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Next up is the book that had me delighted as well as terrified every time I brought it out of my bag in public, and that was I Love Dick by Chris Kraus. Honestly? I don’t even know what to say. Definitely not what I expected, as it is part memoir and part fiction. Whilst there have been books to genre blend fiction and non-fiction in the past that I’ve loved (looking at you Lincoln in the Bardo), this one was just not quite my cup of tea. I found myself skimming passages and then re-reading the same line over and over. Honestly, it made me feel quite inadequate and stupid, so I’m hoping my book club can enlighten me to all I missed when I was reading this.

Then, finally, we have Franny & Zooey by J.D Salinger, yet another short, delightful classic. It’s made me want to pick up The Catcher in the Rye as soon as I can, just because of the beautiful language. Each sentence is perfectly crafted and I can honestly say, as someone who isn’t a fan of classics, I enjoyed every moment. It didn’t feel like I was forcing myself to read an older piece of literature, but closer to just sitting back and simply relishing in brilliant writing that had me grinning every now and again. A brilliant portrayal of family relationships and our own relationships with religion.

And that is it! Six books this month and whilst two were short and one was a poetry collection, they all still count towards my reading challenge. Hurrah!

  1. ***4 ‘Classics’
  2. *A Man Booker nominee
  3. **A Baileys nominee
  4. *A Feminist Book cover to cover
  5. **‘A Blue Cover’
  6. *A Graphic Novel
  7. A Horror Book
  8. ***Finish a series you’ve started
  9. A friend’s favourite book
  10. **Poetry book
  11. *Book over 500 pages
  12. *Book under 150 pages
  13. Book with a character with your name
  14. *An autobiography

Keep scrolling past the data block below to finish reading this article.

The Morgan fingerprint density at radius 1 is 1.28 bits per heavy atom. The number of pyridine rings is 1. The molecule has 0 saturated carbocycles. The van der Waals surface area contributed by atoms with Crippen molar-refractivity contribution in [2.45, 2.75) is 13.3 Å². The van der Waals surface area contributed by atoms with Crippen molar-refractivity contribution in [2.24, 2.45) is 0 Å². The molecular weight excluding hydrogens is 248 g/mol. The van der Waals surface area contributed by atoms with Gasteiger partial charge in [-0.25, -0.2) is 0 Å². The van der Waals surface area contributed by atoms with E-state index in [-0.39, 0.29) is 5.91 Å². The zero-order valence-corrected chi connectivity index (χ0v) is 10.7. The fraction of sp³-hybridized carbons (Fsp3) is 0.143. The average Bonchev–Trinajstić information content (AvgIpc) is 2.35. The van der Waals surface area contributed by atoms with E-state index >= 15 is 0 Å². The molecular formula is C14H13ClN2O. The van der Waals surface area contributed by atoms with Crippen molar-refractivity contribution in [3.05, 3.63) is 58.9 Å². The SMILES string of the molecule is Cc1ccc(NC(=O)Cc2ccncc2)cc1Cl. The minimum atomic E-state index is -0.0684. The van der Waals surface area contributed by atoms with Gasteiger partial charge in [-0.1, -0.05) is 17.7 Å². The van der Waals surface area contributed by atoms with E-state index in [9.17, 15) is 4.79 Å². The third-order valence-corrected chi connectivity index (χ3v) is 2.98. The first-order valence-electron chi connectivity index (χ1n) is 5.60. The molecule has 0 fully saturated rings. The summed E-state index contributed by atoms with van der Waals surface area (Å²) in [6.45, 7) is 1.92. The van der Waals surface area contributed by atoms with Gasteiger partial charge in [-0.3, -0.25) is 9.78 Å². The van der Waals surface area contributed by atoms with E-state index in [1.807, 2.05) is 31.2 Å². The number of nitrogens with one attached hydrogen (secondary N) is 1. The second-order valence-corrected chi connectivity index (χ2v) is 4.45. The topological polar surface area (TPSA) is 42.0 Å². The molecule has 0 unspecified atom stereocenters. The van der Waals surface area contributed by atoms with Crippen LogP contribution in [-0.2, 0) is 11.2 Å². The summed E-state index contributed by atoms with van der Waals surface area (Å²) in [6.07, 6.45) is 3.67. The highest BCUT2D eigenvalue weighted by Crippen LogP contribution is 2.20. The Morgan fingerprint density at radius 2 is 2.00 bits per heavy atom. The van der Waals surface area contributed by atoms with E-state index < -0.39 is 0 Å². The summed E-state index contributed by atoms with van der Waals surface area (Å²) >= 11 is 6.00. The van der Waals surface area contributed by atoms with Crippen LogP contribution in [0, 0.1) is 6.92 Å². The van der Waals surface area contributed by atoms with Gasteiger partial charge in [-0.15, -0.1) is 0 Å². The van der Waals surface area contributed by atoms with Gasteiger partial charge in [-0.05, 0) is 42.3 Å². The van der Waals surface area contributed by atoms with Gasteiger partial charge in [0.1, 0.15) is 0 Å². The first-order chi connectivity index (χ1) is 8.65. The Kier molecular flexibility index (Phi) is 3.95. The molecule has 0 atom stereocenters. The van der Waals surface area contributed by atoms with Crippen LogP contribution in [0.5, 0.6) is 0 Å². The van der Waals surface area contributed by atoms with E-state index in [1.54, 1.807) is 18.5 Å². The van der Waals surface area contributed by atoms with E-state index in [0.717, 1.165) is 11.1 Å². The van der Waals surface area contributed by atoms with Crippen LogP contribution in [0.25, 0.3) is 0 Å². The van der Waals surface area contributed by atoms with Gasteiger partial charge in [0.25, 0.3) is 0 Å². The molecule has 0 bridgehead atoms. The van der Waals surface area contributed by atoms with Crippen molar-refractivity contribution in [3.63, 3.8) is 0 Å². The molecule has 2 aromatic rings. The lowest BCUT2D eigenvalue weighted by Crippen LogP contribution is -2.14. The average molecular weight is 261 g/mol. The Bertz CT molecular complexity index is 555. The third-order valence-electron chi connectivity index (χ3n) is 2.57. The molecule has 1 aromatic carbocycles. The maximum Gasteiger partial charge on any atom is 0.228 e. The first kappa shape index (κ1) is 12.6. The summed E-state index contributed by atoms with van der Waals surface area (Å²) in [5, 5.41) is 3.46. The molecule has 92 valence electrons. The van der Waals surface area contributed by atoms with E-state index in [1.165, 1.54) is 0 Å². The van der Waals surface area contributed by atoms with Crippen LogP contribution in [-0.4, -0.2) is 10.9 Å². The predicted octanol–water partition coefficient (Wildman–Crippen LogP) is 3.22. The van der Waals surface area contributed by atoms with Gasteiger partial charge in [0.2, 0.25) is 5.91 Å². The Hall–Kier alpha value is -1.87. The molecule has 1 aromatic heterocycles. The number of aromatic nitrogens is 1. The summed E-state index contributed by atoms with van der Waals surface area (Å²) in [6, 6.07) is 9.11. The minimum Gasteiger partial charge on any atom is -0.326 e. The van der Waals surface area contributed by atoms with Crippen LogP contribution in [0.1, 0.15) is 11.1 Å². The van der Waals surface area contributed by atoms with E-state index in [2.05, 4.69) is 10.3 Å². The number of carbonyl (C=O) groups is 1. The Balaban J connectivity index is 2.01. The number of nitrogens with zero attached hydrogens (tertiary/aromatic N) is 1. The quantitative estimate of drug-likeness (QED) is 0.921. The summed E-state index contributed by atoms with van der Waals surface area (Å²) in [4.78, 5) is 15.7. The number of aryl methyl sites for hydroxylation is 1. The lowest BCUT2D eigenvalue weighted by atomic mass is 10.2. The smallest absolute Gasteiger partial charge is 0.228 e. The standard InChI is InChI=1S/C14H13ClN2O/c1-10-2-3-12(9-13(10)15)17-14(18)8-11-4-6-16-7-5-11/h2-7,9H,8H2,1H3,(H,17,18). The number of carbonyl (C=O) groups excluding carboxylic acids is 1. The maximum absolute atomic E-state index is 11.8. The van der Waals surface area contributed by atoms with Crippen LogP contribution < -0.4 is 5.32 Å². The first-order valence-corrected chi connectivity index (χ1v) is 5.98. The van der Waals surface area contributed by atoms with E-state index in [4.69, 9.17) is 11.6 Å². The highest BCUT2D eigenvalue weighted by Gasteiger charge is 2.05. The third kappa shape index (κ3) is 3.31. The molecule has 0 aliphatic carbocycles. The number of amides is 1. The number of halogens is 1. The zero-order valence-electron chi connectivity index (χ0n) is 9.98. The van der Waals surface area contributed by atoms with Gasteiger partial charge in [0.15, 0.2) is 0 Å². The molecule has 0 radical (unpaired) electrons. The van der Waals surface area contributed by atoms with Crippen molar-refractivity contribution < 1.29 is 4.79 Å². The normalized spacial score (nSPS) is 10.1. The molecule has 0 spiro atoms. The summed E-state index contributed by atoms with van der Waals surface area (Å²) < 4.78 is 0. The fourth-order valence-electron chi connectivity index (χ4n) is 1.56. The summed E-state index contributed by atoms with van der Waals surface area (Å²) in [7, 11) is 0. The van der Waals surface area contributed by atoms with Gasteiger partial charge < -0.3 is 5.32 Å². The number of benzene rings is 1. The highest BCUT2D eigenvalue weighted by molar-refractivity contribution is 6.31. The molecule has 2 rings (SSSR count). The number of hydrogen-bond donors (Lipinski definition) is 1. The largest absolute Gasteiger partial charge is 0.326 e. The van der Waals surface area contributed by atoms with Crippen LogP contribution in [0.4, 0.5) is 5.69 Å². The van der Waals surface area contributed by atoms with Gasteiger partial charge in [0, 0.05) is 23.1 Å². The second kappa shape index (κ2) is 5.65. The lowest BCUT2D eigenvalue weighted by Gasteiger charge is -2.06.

15. **A play
  16. ***A book from your TBR
  17. *******Book published in 2017

So I now have two more notches for my ‘4 classics’ challenge, which means just one more to go thanks to Chess and Franny & ZooeyCrown’s Fate has another notch for the TBR challenge, Hold Your Own has another for poetry, and This is Going to Hurt gives yet another for the 2017 challenge. When I started these challenges this year, I originally had a book picked out for each category, but as I’ve gone along I’ve found it so much better to read whatever picks my fancy. I’m currently reading something for an uncompleted challenge, which makes me very happy, so here’s hoping August lets me tick a few more things off. So here’s to good books and talented authors, because who knows where I’d be without them.

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June Wrap Up

June proved to be a month of madness, reflecting in the utter lack of blog posts during the month. So as we enter into July, it’s time to look back to see whether I actually got any reading done in all that time I spent not writing for this blog. An apology feels inadequate at this point, so here’s a cute picture of my dogs on my bed to try and make up for it.